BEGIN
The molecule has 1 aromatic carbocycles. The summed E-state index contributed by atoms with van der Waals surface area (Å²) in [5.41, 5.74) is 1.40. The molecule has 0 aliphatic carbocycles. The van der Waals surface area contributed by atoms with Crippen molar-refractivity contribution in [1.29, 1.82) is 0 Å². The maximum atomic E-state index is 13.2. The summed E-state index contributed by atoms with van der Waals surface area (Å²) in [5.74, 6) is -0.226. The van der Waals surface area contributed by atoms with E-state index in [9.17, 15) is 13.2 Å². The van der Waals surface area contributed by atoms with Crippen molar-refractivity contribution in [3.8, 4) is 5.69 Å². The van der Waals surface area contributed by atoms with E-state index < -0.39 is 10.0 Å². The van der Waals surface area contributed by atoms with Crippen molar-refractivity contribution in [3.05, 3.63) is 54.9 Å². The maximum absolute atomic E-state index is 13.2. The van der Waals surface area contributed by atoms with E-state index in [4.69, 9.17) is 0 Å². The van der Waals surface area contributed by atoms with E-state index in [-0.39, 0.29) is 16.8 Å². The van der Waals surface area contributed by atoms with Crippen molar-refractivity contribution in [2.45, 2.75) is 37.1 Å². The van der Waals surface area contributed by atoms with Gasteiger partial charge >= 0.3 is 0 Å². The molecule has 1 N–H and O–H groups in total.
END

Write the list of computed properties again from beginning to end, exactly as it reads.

The molecule has 1 aromatic carbocycles. The summed E-state index contributed by atoms with van der Waals surface area (Å²) in [5.41, 5.74) is 1.40. The molecule has 0 aliphatic carbocycles. The van der Waals surface area contributed by atoms with Crippen molar-refractivity contribution in [1.29, 1.82) is 0 Å². The maximum atomic E-state index is 13.2. The summed E-state index contributed by atoms with van der Waals surface area (Å²) in [5.74, 6) is -0.226. The van der Waals surface area contributed by atoms with E-state index in [9.17, 15) is 13.2 Å². The van der Waals surface area contributed by atoms with Crippen molar-refractivity contribution in [3.8, 4) is 5.69 Å². The van der Waals surface area contributed by atoms with E-state index < -0.39 is 10.0 Å². The van der Waals surface area contributed by atoms with Crippen molar-refractivity contribution in [3.05, 3.63) is 54.9 Å². The maximum absolute atomic E-state index is 13.2. The van der Waals surface area contributed by atoms with E-state index in [4.69, 9.17) is 0 Å². The van der Waals surface area contributed by atoms with E-state index in [-0.39, 0.29) is 16.8 Å². The van der Waals surface area contributed by atoms with Crippen molar-refractivity contribution in [2.45, 2.75) is 37.1 Å². The van der Waals surface area contributed by atoms with Gasteiger partial charge >= 0.3 is 0 Å². The molecule has 1 N–H and O–H groups in total.